Conversely, I see Edelhoss making a similar mistake from the opposite direction. Placing a primacy on the involvement in antifa groups as the only form of antifascist activism and assuming that everyone who doesn’t or isn’t involved is an “ignoramus.” There are lots of ways to support antifa groups without being a member (send them intel, flyer, cook for them, babysit, provide them self-defense training, etc.) although I am in full agreement with you that membership does generate certain nuance and knowledge about the depth of care with which the majority of longstanding antifa groups approach their work. But, while I disagree incredibly firmly with many, or even most, of the critics of antifa. I won’t go so far as to lump them all into a category of idiocy even if I do think some of their ideas are disastrously wrong or limited.
A common critique of antifascist political violence (the smarter critics recognizing that this is only a small, but important short-term piece of what antifa groups do) is that it militarizes and popularizes the fascist movement amongst mainstream republicans and fence-sitters while creating martyrs. There is of course truth to these critiques of anti-fascist action broadly speaking, such as that some people are sympathetic to the perceived extremism of antifa and are drawn to fascism as a result. But these people that would be drawn to fascism, were already drawn to it, that’s how attraction works. Another part of this critique is that getting doxxed or beaten can in some situations lead to increased group cohesion amongst fascists or fence-sitting conservatives caught in the crossfire. Well sure, when you get smashed in the head by someone you certainly don’t think, “My god maybe they do have a point!” but this is a gross simplification. Tons of military history and conflict transformation research studying the “radicalization” of terrorist groups backs this idea up. But these are often looking at foreign invaders, occupying far-flung lands with a history of colonial exploitation, then creating a huge swath of civilian deaths through things like nightly drone bombing campaigns and the like. This is wildly different than what more aptly resembles a civil conflict (mostly with sticks and pepper-spray) even with the knowledge of global geo-political meddling. As far as martyrdom goes, Da3esh (ISIS) has plenty of dead martyrs but Raqqa has fallen. Might never makes right, but it can spell a tainted kind of victory.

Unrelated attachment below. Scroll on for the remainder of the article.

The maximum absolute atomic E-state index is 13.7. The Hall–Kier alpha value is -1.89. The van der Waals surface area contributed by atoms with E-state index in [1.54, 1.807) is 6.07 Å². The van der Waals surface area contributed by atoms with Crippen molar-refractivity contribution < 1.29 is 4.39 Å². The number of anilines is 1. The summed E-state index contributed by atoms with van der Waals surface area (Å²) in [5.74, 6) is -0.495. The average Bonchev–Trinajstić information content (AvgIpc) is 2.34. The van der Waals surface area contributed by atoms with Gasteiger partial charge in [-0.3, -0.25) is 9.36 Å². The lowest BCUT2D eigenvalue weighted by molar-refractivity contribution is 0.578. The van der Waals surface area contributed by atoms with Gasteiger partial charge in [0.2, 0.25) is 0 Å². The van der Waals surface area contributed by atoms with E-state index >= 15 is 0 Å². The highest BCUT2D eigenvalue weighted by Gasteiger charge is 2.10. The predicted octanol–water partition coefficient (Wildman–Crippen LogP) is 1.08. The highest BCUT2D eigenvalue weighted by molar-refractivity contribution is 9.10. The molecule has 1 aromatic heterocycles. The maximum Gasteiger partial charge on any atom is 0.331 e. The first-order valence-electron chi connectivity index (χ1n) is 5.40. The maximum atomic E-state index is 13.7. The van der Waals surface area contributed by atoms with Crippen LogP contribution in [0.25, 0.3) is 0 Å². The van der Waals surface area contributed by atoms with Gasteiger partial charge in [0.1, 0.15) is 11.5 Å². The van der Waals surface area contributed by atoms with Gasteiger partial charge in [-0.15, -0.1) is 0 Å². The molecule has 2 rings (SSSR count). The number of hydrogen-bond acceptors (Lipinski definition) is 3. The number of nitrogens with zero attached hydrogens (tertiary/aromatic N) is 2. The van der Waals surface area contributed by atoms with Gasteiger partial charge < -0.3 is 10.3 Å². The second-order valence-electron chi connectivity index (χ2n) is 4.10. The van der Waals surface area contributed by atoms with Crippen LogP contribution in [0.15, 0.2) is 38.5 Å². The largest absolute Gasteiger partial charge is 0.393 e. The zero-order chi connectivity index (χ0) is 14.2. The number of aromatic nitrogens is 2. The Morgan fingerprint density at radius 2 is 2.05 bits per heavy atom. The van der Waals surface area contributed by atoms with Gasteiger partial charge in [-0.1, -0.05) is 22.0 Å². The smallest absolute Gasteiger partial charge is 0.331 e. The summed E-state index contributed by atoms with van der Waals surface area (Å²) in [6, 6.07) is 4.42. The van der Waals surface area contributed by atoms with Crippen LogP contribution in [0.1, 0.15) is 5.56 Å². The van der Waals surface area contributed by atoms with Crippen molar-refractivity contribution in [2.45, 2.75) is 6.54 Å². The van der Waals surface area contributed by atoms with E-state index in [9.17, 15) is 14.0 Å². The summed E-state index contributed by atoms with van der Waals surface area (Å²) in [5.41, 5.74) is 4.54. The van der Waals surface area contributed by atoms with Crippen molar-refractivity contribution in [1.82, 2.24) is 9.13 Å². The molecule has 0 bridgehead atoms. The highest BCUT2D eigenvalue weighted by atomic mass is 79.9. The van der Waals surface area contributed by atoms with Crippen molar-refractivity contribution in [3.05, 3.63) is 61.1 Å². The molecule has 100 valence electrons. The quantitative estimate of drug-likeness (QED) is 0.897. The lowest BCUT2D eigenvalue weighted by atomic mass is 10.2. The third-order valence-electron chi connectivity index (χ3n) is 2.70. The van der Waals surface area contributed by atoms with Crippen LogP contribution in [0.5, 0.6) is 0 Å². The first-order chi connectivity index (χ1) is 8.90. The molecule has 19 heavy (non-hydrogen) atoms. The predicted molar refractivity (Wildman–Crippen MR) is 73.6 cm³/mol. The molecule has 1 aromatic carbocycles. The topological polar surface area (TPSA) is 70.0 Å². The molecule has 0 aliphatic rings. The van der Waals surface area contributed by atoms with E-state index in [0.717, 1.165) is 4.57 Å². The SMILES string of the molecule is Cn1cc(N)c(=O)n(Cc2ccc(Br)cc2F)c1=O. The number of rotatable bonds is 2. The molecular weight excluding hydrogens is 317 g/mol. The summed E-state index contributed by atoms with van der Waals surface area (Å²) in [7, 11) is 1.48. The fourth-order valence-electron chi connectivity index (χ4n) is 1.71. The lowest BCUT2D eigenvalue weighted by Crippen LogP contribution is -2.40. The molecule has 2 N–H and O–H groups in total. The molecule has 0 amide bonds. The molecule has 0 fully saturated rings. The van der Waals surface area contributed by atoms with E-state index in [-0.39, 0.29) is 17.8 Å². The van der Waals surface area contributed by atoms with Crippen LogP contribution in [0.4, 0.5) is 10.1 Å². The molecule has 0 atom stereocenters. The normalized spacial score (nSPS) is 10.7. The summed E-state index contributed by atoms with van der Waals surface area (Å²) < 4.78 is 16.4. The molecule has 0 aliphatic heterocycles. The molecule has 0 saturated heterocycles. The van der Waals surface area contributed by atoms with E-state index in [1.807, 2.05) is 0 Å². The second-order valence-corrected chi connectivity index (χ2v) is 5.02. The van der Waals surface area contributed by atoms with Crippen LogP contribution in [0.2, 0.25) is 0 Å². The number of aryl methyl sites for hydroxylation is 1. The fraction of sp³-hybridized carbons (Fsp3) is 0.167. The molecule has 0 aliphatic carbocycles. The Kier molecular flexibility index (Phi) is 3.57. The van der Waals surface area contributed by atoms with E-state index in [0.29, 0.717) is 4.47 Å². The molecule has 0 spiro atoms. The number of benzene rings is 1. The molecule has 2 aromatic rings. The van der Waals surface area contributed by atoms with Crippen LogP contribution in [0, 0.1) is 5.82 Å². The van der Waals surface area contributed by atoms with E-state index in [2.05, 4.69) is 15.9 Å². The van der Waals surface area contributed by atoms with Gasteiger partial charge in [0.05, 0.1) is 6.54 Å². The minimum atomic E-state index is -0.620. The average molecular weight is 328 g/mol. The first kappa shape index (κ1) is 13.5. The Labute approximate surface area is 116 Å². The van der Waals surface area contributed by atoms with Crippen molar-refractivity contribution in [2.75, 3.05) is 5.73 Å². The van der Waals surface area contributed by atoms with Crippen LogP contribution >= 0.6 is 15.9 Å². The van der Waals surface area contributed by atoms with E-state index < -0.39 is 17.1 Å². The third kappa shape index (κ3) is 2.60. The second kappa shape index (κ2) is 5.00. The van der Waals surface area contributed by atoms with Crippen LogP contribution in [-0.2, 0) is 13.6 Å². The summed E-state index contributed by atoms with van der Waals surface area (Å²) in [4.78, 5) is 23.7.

Although the person punched and doxxed at a rally might become radicalized, it’s not about the one person, it’s about the people who decide not to partake as a result. The same way that infiltration is designed not just to reveal information but also to create inner panic. These are of course statist war-games. But that doesn’t make them ineffective. In fact, in hierarchical organizations such as many neo-nazi orgs and gangs, it makes them more effective. Should we constantly check our compass of efficacy and ethics? Of course. We need strong accountability. But hand-waving the situation just allows escalation, and escalation means death and extreme suffering.